Episcopal Bishop Rob Wright joined with approximately 75 protesters, including several Atlanta clergy members, in a Medicaid expansion rally outside the Governor’s Mansion on W. Paces Ferry Road Monday, April 7, 2014. Protesters were calling on
Gov. Nathan Deal to expand Medicaid services in the state. Photo KENT D. JOHNSON / KDJOHNSON@AJC.COM
From The Atlanta Journal-Constitution
April 12, 2014
By Misty Williams
Billions of new dollars funneling into Georgia’s lagging economy. Tens of thousands of new jobs. Rural
hospitals staving off financial ruin. The benefits of expanding Medicaid under the Affordable Care Act are many, well-documented and, experts say, would touch nearly every Georgian.
That is, if you believe two things: First, that the federal government will deliver on the more than $30 billion it promises to give Georgia over 10 years if it opts to expand. Second, that it’s good policy to make a big and expensive entitlement program for the poor even bigger and more expensive.
Many in Georgia passionately reject both those premises. And many passionately embrace them. Indeed,
supporters of expansion often view the issue as a question of morality. Gov. Nathan Deal has remained unflinching in his refusal to expand a program that he says is already broken and unsustainable. But the outcry of community leaders, consumer advocates and others demanding that Georgia expand has only grown louder.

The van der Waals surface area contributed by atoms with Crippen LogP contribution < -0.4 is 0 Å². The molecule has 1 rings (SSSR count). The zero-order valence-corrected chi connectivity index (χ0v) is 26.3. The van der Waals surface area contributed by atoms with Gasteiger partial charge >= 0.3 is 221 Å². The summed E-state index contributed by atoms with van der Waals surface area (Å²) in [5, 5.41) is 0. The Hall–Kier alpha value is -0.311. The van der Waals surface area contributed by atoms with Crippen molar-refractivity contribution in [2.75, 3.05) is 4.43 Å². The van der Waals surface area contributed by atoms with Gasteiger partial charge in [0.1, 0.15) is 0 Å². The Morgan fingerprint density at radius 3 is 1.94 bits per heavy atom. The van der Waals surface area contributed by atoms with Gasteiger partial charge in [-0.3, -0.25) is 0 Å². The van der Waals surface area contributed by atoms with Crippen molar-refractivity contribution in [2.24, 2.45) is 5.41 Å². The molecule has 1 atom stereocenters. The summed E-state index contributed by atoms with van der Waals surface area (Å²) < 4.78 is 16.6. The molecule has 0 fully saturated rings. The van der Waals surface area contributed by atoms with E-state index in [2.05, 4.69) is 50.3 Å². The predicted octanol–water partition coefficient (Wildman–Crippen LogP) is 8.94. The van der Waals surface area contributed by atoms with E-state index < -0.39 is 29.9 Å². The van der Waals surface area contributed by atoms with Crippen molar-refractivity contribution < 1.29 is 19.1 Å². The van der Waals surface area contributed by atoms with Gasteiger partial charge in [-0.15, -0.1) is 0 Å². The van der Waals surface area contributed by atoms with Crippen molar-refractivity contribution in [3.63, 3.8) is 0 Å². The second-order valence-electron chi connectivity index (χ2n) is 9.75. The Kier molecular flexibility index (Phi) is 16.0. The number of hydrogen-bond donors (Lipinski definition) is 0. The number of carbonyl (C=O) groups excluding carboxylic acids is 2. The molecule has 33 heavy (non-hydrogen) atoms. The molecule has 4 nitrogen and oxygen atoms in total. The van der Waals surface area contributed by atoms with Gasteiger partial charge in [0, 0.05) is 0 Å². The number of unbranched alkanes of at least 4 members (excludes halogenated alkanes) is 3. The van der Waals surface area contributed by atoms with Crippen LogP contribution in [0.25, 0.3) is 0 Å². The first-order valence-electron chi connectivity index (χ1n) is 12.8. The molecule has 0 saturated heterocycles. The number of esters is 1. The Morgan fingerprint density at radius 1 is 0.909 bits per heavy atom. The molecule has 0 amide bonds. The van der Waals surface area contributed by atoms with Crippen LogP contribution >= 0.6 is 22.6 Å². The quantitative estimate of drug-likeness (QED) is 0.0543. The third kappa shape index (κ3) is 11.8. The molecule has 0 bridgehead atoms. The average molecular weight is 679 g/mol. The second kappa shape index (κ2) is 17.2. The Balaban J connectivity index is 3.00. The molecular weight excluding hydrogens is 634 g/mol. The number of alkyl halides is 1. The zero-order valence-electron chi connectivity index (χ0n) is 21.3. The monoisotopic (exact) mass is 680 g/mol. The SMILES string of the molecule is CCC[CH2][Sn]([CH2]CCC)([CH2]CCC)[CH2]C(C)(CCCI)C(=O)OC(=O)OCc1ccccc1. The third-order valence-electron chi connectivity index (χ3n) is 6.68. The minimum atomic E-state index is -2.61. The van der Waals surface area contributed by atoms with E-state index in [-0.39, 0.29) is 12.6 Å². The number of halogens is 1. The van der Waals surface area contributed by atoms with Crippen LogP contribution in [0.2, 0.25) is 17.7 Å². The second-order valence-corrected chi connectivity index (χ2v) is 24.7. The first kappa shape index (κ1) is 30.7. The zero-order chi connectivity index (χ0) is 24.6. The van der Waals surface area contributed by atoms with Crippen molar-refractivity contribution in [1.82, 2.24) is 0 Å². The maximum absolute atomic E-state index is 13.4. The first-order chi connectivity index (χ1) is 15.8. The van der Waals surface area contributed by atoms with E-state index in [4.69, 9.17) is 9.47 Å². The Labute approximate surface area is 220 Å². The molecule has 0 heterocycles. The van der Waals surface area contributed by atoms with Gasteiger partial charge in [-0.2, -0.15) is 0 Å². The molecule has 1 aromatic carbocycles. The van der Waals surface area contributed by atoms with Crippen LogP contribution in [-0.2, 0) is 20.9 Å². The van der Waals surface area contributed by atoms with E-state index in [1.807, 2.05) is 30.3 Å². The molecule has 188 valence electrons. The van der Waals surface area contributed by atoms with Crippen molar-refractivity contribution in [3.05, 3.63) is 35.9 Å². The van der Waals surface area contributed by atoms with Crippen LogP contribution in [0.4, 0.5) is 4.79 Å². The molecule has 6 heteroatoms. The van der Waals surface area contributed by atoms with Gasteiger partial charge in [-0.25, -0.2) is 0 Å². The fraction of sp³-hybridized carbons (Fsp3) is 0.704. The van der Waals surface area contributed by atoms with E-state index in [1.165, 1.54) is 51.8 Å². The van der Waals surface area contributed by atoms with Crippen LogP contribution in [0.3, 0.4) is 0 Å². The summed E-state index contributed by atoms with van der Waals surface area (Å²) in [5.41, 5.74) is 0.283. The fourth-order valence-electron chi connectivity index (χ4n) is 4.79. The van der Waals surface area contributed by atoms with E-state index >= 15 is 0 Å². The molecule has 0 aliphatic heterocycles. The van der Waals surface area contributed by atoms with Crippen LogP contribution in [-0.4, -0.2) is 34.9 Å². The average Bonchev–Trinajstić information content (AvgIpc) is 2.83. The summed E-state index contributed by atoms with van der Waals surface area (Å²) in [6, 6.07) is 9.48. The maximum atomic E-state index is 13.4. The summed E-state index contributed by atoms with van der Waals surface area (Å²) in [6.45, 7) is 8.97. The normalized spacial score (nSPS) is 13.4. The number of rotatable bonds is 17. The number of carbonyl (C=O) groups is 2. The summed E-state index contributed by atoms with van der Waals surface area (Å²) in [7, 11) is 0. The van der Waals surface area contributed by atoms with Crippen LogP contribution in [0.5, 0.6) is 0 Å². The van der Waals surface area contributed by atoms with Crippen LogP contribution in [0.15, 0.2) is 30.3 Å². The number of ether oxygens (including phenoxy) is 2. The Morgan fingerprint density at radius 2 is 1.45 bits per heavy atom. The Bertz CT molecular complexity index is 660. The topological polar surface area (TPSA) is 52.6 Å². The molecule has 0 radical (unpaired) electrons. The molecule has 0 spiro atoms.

Dozens of protesters have been arrested at the state Capitol in recent months, and about a hundred rallied in the rain outside the Governor’s Mansion last week. Left behind by Obamacare, and the state
Medicaid, Obamacare and Georgia “The plight of the uninsured is just a blight on the state,” said Dr. Thomas Bornemann, who heads the Carter Center’s Mental Health Program and supports expansion. “I think we are probably in an era of social Darwinism that is chilling. That sense of community and community fabric — it worries me that it’s unraveling.”
Deal has long opposed Obamcare, but the governor recently provided The Atlanta Journal-Constitution his most detailed comments yet on why he believes Medicaid expansion, a key component of the health law, is a gamble Georgia can’t afford to take. His first argument, however, is still cost. Deal says it would cost $2.5 billion over 10 years to extend Medicaid coverage to nearly 650,000 low-income Georgians who are currently uninsured. The governor says this price is too steep, arguing that expansion would drain away dollars desperately needed to restore school funding in the wake of the Great Recession.
“Our economy is still not thriving, and we’re turning down a massive amount of federal dollars,” said Sen. Nan Orrock, D-Atlanta, who supports expansion. “It puts Georgia’s state leadership in the category of backwards.”
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